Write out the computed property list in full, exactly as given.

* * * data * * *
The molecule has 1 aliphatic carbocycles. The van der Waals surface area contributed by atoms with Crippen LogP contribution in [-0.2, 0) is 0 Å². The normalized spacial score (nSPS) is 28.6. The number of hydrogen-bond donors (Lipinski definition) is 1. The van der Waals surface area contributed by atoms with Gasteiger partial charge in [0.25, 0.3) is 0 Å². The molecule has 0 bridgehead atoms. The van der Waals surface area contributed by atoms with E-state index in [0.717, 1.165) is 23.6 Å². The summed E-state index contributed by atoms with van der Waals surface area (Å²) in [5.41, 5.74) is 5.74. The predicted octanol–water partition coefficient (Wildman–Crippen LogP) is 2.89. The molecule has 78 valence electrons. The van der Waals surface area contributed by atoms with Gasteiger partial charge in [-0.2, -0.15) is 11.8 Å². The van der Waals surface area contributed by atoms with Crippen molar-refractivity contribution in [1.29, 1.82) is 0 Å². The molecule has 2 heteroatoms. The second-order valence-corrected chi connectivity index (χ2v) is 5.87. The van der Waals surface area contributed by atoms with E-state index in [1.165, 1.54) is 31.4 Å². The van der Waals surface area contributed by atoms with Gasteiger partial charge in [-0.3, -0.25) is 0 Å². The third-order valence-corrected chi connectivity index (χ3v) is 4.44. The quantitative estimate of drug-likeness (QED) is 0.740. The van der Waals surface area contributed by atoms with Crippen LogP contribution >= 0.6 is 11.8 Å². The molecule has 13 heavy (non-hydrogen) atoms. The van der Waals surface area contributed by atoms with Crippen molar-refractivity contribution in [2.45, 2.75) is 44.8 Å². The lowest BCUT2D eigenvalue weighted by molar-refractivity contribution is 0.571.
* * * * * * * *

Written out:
The molecule has 1 aliphatic carbocycles. The van der Waals surface area contributed by atoms with Crippen LogP contribution in [-0.2, 0) is 0 Å². The normalized spacial score (nSPS) is 28.6. The number of hydrogen-bond donors (Lipinski definition) is 1. The van der Waals surface area contributed by atoms with Gasteiger partial charge in [0.25, 0.3) is 0 Å². The molecule has 0 bridgehead atoms. The van der Waals surface area contributed by atoms with E-state index in [0.717, 1.165) is 23.6 Å². The summed E-state index contributed by atoms with van der Waals surface area (Å²) in [5.41, 5.74) is 5.74. The predicted octanol–water partition coefficient (Wildman–Crippen LogP) is 2.89. The molecule has 78 valence electrons. The van der Waals surface area contributed by atoms with Gasteiger partial charge in [-0.2, -0.15) is 11.8 Å². The van der Waals surface area contributed by atoms with Crippen molar-refractivity contribution in [1.29, 1.82) is 0 Å². The molecule has 2 heteroatoms. The second-order valence-corrected chi connectivity index (χ2v) is 5.87. The van der Waals surface area contributed by atoms with E-state index in [1.165, 1.54) is 31.4 Å². The van der Waals surface area contributed by atoms with Gasteiger partial charge in [-0.3, -0.25) is 0 Å². The third-order valence-corrected chi connectivity index (χ3v) is 4.44. The quantitative estimate of drug-likeness (QED) is 0.740. The van der Waals surface area contributed by atoms with Crippen LogP contribution >= 0.6 is 11.8 Å². The molecule has 13 heavy (non-hydrogen) atoms. The van der Waals surface area contributed by atoms with Crippen molar-refractivity contribution in [2.45, 2.75) is 44.8 Å². The lowest BCUT2D eigenvalue weighted by molar-refractivity contribution is 0.571.